Nurturing tolerance and inclusion through literary fiction
A study quoted in a recent article proposes that early exposure to literature contributes to the development of a more liberal, tolerant and empathic mindset by inspiring a more complex worldview. According to the rearchers, reading fiction puts readers in touch with a wide range of experiences, narratives and cultures and helps them to perceive and appreciate the wide variety of perspectives, beliefs and aspirations shared by people around the world.
The study established that such reading habits as children and teenagers predict the tendency, as adults, to prefer complex explanations for social behavior over simpler ones, to feel comfortably with ambiguity and to accept and appreciate differences.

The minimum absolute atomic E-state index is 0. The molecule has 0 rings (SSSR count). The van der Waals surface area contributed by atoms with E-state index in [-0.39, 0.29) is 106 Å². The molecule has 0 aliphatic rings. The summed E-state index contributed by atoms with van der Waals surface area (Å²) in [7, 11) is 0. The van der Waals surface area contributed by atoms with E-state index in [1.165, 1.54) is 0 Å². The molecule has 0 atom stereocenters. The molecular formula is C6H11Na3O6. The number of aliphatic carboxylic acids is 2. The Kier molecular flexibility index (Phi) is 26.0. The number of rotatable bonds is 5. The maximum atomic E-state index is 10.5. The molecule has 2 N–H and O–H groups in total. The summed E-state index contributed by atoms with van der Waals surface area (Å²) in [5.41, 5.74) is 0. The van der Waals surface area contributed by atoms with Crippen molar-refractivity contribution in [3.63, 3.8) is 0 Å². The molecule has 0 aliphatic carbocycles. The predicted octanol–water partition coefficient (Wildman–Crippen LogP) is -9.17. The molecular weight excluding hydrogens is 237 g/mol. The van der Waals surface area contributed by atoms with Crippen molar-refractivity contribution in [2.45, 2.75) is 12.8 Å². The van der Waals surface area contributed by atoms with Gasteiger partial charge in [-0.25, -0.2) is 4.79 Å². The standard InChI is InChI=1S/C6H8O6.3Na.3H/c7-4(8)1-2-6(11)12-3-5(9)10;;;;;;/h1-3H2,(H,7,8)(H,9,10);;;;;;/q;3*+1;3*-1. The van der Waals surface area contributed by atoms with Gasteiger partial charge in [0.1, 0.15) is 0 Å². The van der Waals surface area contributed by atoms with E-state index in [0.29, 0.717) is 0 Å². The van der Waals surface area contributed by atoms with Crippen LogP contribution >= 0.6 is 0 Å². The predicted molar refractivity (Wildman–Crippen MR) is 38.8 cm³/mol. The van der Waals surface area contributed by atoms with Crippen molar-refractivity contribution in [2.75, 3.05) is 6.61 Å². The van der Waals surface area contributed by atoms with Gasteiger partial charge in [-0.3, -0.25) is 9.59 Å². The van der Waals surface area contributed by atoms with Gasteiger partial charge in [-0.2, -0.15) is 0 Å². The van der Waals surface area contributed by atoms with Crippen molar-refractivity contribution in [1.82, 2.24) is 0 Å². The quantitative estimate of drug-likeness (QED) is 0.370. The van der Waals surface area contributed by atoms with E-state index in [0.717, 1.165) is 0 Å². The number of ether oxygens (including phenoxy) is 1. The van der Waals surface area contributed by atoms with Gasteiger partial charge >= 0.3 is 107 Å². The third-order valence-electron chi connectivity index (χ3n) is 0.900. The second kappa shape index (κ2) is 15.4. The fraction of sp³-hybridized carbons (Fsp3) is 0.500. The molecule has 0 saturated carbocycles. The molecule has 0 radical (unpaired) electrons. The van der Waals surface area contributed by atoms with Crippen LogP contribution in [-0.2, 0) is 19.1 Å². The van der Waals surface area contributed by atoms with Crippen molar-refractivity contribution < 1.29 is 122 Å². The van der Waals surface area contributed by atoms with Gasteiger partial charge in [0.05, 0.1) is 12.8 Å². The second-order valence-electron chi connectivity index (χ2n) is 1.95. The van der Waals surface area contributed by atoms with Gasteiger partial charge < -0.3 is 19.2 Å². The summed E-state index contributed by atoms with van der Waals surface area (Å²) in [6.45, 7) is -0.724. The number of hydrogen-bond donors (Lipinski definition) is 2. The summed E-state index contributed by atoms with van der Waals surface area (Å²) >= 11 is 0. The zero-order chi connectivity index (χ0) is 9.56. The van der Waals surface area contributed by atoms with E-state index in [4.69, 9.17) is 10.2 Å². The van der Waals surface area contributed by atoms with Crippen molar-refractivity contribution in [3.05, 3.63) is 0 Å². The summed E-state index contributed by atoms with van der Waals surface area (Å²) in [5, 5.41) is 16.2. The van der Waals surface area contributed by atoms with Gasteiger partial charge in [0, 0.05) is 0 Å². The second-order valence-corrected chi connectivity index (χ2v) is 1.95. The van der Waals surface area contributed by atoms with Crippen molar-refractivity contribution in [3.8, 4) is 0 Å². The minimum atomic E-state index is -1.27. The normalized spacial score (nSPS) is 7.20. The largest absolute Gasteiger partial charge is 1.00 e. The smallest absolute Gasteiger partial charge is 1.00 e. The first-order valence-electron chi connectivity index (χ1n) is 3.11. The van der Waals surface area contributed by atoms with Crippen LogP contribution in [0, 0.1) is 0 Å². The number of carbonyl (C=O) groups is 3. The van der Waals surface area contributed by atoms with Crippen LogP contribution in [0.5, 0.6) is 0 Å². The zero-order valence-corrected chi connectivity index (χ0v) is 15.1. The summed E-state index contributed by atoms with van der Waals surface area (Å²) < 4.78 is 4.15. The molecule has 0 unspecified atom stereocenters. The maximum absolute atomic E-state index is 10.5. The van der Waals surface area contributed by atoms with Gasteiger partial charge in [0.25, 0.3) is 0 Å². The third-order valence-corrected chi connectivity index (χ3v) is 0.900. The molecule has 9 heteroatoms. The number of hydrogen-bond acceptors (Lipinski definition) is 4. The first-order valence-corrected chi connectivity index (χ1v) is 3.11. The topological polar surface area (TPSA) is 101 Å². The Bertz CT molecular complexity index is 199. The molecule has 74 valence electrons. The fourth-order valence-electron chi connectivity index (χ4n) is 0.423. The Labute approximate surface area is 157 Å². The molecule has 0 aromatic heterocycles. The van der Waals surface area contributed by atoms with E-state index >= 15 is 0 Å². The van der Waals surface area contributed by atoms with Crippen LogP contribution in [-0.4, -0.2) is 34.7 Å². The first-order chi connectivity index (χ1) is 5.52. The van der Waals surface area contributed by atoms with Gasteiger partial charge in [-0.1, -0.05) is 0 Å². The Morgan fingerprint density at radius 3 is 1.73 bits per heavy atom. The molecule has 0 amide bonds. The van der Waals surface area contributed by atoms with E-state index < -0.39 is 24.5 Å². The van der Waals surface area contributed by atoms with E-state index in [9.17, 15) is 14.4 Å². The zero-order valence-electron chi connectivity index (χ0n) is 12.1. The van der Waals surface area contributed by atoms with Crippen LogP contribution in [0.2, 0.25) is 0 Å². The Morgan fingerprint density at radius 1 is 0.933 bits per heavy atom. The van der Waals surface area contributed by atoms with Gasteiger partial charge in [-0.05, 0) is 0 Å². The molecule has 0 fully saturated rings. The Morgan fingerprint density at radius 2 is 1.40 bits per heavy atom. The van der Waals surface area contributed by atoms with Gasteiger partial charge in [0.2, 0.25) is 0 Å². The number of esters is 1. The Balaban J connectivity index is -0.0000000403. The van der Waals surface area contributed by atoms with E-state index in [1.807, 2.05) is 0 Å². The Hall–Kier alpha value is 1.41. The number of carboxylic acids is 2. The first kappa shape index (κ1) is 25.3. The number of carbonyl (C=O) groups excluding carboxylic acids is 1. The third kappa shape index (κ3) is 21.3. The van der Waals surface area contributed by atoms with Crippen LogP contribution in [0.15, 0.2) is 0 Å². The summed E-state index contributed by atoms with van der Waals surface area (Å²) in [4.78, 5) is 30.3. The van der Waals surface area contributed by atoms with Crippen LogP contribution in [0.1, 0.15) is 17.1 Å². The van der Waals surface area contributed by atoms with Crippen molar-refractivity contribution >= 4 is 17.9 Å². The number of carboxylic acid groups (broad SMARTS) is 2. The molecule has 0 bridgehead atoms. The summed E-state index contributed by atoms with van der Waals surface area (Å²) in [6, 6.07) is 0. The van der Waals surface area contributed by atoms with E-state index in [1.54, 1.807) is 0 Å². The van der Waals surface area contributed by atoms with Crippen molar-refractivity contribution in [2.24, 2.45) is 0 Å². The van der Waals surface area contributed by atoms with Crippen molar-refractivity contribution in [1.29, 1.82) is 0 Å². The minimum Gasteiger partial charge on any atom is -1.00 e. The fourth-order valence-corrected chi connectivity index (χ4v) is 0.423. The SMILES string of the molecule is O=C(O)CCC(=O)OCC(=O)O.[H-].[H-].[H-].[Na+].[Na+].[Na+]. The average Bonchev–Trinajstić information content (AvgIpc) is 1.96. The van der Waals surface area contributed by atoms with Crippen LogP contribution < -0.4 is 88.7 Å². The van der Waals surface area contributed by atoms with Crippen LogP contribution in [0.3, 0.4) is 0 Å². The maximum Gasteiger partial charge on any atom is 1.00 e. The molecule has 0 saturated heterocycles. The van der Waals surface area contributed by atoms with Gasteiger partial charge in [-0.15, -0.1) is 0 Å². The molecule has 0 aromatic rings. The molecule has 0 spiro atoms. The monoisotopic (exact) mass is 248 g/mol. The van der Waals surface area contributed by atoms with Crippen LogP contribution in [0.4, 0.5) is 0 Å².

An important caveat: the authors claim that only true literary fiction – whose complex narratives and elaborate social content challenge the reader’s worldview – can achieve those outcomes, while more accessible and stereotyped genres like romance novels and televised fiction, on the contrary, tend to enhance the status quo and to consolidate a less nuanced perspective.
These claims resonate with an older study, which ascertained that reading literary fiction – as oposed to, say, nonfictional essays – reduces “cognitive closure”, ie. the need to remove complexity and ambiguity from the decision-making process and come tp a quick conclusion, even if at the expense of rationality and fit.